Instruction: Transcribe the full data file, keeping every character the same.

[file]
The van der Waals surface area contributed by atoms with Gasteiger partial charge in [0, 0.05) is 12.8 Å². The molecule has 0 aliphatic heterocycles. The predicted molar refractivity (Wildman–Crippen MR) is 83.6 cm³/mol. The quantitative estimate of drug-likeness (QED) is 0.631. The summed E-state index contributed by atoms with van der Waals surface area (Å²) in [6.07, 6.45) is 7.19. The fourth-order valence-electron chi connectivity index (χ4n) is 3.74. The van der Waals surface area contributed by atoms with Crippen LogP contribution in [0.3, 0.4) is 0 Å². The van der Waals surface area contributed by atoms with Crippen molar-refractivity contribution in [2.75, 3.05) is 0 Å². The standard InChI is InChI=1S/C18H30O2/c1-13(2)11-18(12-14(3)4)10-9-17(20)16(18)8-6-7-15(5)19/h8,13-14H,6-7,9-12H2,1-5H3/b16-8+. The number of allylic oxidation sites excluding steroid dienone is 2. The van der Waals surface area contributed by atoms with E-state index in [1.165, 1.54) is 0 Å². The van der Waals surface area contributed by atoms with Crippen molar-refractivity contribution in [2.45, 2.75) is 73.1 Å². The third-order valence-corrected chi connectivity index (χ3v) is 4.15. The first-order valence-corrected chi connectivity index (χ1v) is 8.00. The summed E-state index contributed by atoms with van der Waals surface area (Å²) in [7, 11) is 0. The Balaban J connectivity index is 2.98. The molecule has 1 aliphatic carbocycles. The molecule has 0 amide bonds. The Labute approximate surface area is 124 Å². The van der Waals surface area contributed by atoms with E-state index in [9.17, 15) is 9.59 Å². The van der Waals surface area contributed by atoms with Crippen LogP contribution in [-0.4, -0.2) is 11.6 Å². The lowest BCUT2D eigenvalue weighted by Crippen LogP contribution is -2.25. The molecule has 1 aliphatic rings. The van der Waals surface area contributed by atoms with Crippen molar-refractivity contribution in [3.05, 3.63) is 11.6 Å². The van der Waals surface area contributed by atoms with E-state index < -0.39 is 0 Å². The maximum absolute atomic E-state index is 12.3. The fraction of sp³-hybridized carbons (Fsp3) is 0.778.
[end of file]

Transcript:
The van der Waals surface area contributed by atoms with Gasteiger partial charge in [0, 0.05) is 12.8 Å². The molecule has 0 aliphatic heterocycles. The predicted molar refractivity (Wildman–Crippen MR) is 83.6 cm³/mol. The quantitative estimate of drug-likeness (QED) is 0.631. The summed E-state index contributed by atoms with van der Waals surface area (Å²) in [6.07, 6.45) is 7.19. The fourth-order valence-electron chi connectivity index (χ4n) is 3.74. The van der Waals surface area contributed by atoms with Crippen LogP contribution in [0.3, 0.4) is 0 Å². The van der Waals surface area contributed by atoms with Crippen molar-refractivity contribution in [2.75, 3.05) is 0 Å². The standard InChI is InChI=1S/C18H30O2/c1-13(2)11-18(12-14(3)4)10-9-17(20)16(18)8-6-7-15(5)19/h8,13-14H,6-7,9-12H2,1-5H3/b16-8+. The number of allylic oxidation sites excluding steroid dienone is 2. The van der Waals surface area contributed by atoms with E-state index in [1.165, 1.54) is 0 Å². The van der Waals surface area contributed by atoms with Crippen molar-refractivity contribution in [2.45, 2.75) is 73.1 Å². The third-order valence-corrected chi connectivity index (χ3v) is 4.15. The first-order valence-corrected chi connectivity index (χ1v) is 8.00. The summed E-state index contributed by atoms with van der Waals surface area (Å²) in [7, 11) is 0. The Balaban J connectivity index is 2.98. The molecule has 1 aliphatic carbocycles. The molecule has 0 amide bonds. The Labute approximate surface area is 124 Å². The van der Waals surface area contributed by atoms with E-state index in [9.17, 15) is 9.59 Å². The van der Waals surface area contributed by atoms with Crippen LogP contribution in [-0.4, -0.2) is 11.6 Å². The lowest BCUT2D eigenvalue weighted by Crippen LogP contribution is -2.25. The molecule has 1 aliphatic rings. The van der Waals surface area contributed by atoms with Crippen molar-refractivity contribution in [3.05, 3.63) is 11.6 Å². The van der Waals surface area contributed by atoms with E-state index < -0.39 is 0 Å². The maximum absolute atomic E-state index is 12.3. The fraction of sp³-hybridized carbons (Fsp3) is 0.778.